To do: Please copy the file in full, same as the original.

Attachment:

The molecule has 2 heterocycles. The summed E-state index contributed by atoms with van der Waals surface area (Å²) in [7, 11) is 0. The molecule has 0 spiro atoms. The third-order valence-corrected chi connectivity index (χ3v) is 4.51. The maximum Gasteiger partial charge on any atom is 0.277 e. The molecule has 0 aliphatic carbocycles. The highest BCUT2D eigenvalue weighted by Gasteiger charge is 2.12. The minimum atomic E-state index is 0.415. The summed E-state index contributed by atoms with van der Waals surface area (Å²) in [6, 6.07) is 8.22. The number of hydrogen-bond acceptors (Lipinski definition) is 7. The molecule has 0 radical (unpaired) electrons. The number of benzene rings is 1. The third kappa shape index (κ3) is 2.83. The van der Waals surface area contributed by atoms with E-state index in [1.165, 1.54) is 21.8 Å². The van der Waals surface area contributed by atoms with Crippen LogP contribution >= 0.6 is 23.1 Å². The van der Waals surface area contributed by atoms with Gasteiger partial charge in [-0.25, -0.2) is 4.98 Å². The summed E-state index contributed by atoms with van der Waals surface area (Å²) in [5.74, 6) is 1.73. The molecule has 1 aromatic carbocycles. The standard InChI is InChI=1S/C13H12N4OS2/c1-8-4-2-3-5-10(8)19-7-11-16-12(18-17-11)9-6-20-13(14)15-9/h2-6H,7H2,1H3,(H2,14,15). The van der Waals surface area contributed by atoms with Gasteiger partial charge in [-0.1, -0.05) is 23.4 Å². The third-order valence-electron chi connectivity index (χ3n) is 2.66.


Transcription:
The molecule has 2 heterocycles. The summed E-state index contributed by atoms with van der Waals surface area (Å²) in [7, 11) is 0. The molecule has 0 spiro atoms. The third-order valence-corrected chi connectivity index (χ3v) is 4.51. The maximum Gasteiger partial charge on any atom is 0.277 e. The molecule has 0 aliphatic carbocycles. The highest BCUT2D eigenvalue weighted by Gasteiger charge is 2.12. The minimum atomic E-state index is 0.415. The summed E-state index contributed by atoms with van der Waals surface area (Å²) in [6, 6.07) is 8.22. The number of hydrogen-bond acceptors (Lipinski definition) is 7. The molecule has 0 radical (unpaired) electrons. The number of benzene rings is 1. The third kappa shape index (κ3) is 2.83. The van der Waals surface area contributed by atoms with E-state index in [1.165, 1.54) is 21.8 Å². The van der Waals surface area contributed by atoms with Crippen LogP contribution >= 0.6 is 23.1 Å². The van der Waals surface area contributed by atoms with Gasteiger partial charge in [-0.25, -0.2) is 4.98 Å². The summed E-state index contributed by atoms with van der Waals surface area (Å²) in [5.74, 6) is 1.73. The molecule has 1 aromatic carbocycles. The standard InChI is InChI=1S/C13H12N4OS2/c1-8-4-2-3-5-10(8)19-7-11-16-12(18-17-11)9-6-20-13(14)15-9/h2-6H,7H2,1H3,(H2,14,15). The van der Waals surface area contributed by atoms with Gasteiger partial charge in [-0.1, -0.05) is 23.4 Å². The third-order valence-electron chi connectivity index (χ3n) is 2.66.